Meet Aniah O’Neal

Meet Aniah O’Neal, a 15-year-old athlete from our Dallas program who has worked her way into the match play group!

“She was asked during one of her life skills sessions one of her accomplishments, and she said that one she was really proud of is that she moved up a level in tennis,” her mother Karrie O’Neal said proudly.

Aniah was diagnosed at six years old, but her Mom, Dad, and family have never let autism be a limitation. “Autism is not what we use as a limitation, it is what we use to see what she can do and how she can do it differently,” she explained. Her parents’ goals for her is to take the approach of, “how can we make this work? How can we do things differently so it works?”

For that reason, and because she believes in learning through doing, they started doing things like gymnastics and dance. “She liked the program, she had mini competitions, and participated with a team. We’ve always encouraged Aniah that if she wants to try something, she can try. If it’s something she really likes, she’ll continue,” she laughed. This is why when she found ACEing Autism by doing research, she thought it would be a good idea. “She had started watching tennis and looked like she was interested in it, so I looked it up. Karrie’s goals for Aniah at ACEing Autism are focus and staying engaged as those are areas of challenges for her daughter. “She’s always had pretty good hand-eye coordination but her focus might take her away from that. If she is not interested, after five or 10 minutes, it’s ‘mommy, can we go?’ But ACEing Autism has kept her engaged.”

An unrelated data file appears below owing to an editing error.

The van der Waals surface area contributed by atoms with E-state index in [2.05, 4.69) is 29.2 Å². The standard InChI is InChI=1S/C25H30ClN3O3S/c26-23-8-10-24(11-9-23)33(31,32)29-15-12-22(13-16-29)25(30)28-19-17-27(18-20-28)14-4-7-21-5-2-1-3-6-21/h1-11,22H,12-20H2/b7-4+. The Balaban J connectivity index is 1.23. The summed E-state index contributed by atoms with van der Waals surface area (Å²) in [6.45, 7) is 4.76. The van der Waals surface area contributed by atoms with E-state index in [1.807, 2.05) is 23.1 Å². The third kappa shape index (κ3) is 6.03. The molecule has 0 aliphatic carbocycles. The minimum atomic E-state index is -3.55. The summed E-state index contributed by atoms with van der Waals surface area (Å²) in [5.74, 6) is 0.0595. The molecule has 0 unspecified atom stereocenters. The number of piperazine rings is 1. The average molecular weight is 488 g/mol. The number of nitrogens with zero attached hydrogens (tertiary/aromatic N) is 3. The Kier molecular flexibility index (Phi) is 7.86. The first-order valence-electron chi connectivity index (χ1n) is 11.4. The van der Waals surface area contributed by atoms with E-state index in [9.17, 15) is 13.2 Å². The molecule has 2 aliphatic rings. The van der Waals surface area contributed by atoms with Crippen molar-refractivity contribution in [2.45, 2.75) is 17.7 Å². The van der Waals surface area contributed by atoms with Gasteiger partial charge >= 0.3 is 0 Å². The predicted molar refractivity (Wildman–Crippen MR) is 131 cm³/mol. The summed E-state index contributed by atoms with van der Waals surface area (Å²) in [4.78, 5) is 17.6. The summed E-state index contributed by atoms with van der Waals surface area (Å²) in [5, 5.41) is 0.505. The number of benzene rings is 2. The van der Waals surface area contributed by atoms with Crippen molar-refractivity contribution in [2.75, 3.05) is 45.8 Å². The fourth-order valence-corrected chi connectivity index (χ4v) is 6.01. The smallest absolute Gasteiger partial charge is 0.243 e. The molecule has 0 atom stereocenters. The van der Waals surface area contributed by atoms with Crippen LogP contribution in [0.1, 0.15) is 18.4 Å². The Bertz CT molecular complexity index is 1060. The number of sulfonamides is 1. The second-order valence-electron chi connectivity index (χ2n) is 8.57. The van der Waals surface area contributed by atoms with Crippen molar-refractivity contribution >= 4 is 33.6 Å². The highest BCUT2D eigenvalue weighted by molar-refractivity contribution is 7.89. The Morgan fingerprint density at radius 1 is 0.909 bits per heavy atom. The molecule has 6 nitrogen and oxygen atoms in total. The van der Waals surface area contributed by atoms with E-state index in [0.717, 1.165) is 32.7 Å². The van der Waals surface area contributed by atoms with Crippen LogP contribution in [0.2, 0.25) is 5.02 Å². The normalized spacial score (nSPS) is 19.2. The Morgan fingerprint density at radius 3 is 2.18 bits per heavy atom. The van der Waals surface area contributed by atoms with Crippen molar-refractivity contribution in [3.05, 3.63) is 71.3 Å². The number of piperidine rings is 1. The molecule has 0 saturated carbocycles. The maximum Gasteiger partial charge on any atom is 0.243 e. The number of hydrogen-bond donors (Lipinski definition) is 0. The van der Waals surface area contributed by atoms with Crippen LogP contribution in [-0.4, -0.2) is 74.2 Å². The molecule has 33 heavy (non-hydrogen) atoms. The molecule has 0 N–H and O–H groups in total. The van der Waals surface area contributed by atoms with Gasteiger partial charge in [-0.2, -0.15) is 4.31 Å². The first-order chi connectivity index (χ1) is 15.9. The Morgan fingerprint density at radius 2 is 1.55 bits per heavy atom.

In addition to finding a sport she enjoys doing, Aniah found some friends when she first started. “Once we got here and saw friends from other activities (theater for kids with special needs), she was excited to see them,” her mom recalled. 

Karrie has also enjoyed seeing her daughter realize that tennis helps her with fitness and being healthy. “She realizes that she has to do some exercises. It’s also been amazing to see her confidence and self esteem grow, as this is something else that she can do. We can use it as a way to show her that ‘if you have success here, then you can have success somewhere else.’”

As we talk about success and what it looks like, the discussion comes back to how proud Aniah felt when she was moved up to the match play group. “After the second year, she came to me and said ‘mommy, I think I’m ready to move up to match play,’ so we talked with coach Adrienne and she asked a few coaches to observe her. Following their guidance and Aniah’s hard work, she agreed,” Karrie recalled beaming.

“Now, we need to focus on learning how to move, putting the ball in the box, and learning how scoring works. She realizes that it’s more of a challenge but she is not discouraged.”

Even though Aniah is still pretty quiet, she is working on it and she’ll say hello at the gate. “It’s still an area of growth,” Karrie, who now works with adults twice a week, said with a chuckle in her voice.

As our conversation came to an end, Karrie wanted to repeat this message she feels has benefitted her family and her daughter as they navigate autism. “Autism is not the totality of who she is or what she can do!!” 

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